iPhone 5 to be another Google killer -- but with a twist

iMore has learned that Apple wants to remove Google from iOS, at least as much as is possible. A couple of years ago Steve Jobs called a Town Hall meeting at Apple and rallied the troops by saying the next iPhone, which was to be the iPhone 4, would be an A+ update and take it to the turncoat Google and their Android operating system. According to our sources, a similar sentiment is being expressed by Apple in Cupertino again this year, but with a decidedly different twist. Instead of just hitting Google and Android in the market place with better hardware and software, and in the courts with patent litigation, they're going to hit them where it really hurts.

While the exact numbers are hotly debated, it's long been said Google makes more money off iOS than they do off their own Android operating system. The reason for this is simple -- mainstream iOS users tend to use the web and apps more than mainstream Android users, and iOS is filled with Google services. The built-in Maps app is powered by Google and provides sponsored search results. The built-in Safari web browser defaults to Google Search and serves Google Search ads. When iOS users use those services, Google makes money. Regardless of whether or not iOS or Android is winning in the market place, Google is winning in the wallet.

And Apple wants to end that.

Removing Google from Maps is an easy step in that direction. As reported by 9to5Mac earlier today, and as we've confirmed from our own sources as well, iOS 6 will come with an updated Maps app that removes the Google backend and replaces it with an Apple backend.

This isn't without precedent. Both Apple and Google used to use Skyhook for Wi-Fi router location mapping, and both have now switched to in-house databases. Google used to license map tiles and has since re-drawn them themselves. Apple has bought 3 mapping data related companies, and could have either re-licensed or redrawn tiles by now as well.

For the end-user, the interface is the app, and switching out backend pipes is far more transparent than altering front ends. Mail is Mail regardless if it's being fed by iCloud or Gmail. The same holds true, in large part, for Maps.

So in this case, the goal is more interesting than the process -- to remove Google as much as possible from iOS.

Realistically, Google Search will be tougher to replace since Google enjoys an almost monopoly sized share of the search space. But it may not be impossible to displace. Apple is already intermediating Google Search with Siri and that will likely continue.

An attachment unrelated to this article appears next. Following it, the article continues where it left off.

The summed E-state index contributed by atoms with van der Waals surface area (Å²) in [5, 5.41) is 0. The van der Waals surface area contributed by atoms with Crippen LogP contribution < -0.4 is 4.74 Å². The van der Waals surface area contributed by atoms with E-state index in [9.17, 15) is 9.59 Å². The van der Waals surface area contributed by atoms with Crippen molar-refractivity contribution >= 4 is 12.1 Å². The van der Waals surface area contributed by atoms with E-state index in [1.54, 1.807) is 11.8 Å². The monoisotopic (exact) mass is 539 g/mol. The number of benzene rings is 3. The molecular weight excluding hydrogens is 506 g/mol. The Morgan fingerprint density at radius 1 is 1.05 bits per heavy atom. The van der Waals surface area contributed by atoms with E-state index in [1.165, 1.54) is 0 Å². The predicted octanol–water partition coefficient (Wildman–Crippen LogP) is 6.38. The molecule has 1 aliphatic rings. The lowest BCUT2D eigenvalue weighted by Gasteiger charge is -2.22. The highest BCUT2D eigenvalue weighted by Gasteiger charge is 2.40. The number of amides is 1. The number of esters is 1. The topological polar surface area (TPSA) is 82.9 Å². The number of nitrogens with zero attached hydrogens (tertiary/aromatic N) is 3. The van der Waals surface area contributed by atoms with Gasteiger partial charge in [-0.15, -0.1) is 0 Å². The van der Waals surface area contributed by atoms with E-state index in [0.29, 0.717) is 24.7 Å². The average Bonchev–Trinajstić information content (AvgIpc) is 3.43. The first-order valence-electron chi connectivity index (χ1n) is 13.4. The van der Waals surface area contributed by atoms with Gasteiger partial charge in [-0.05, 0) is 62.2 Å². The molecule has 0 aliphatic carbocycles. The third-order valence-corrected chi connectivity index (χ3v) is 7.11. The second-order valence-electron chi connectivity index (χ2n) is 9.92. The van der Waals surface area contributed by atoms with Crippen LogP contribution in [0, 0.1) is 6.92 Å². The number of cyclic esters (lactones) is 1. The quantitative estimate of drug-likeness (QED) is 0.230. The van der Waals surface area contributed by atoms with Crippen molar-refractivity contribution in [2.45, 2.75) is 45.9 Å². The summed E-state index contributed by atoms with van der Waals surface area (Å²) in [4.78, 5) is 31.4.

Google isn't in the search business, it's in the data collection/advertising business. It doesn't make money when you search its index, it makes money recording your information, aggregating it, and brokering deals for it. Search isn't the product it sells. We are. If Apple steps in and makes the queries on our behalf, and returns them on Google's behalf, Google is cut out of the important parts -- the money.

All of this is in stark contrast to January 2007, when then Google CEO Eric Schmidt took the Macworld stage with then Apple CEO Steve Jobs to celebrate the Apple/Google iPhone partnership. That was before Google pulled a 180 and turned Android from a low-end Windows Mobile and BlackBerry competitor to an iPhone competitor. That was before Apple started suing Android manufacturers and Steve Jobs threatened to go "thermonuclear".

And that's before Apple decided to stop helping Google's revenue stream, data stream, and perhaps bolstering their stock profile, by giving them built-in access to iOS users, and Apple branded data deals.

Now, Apple isn't just fighting back by making the best iOS software and iPhone hardware they can, and by trying to legally force Android manufacturers to stop copying Apple. With iOS 6 on the upcoming iPhone 5 and rumored 7-inch iPad, they're fighting back by removing as much of Google as they can as well. By denying Google access to iOS eyeballs and data.

If history is any indicator, both new devices will sell incredibly well, and tens of thousands of new customers, and hundreds of thousands of newly updated customers, will be funding and feeding Google less than ever before.

This time Apple's fighting back by hitting Google where it really hurts -- in the wallet.

Rene Ritchie

Rene Ritchie is one of the most respected Apple analysts in the business, reaching a combined audience of over 40 million readers a month. His YouTube channel, Vector, has over 90 thousand subscribers and 14 million views and his podcasts, including Debug, have been downloaded over 20 million times. He also regularly co-hosts MacBreak Weekly for the TWiT network and co-hosted CES Live! and Talk Mobile. Based in Montreal, Rene is a former director of product marketing, web developer, and graphic designer. He's authored several books and appeared on numerous television and radio segments to discuss Apple and the technology industry. When not working, he likes to cook, grapple, and spend time with his friends and family.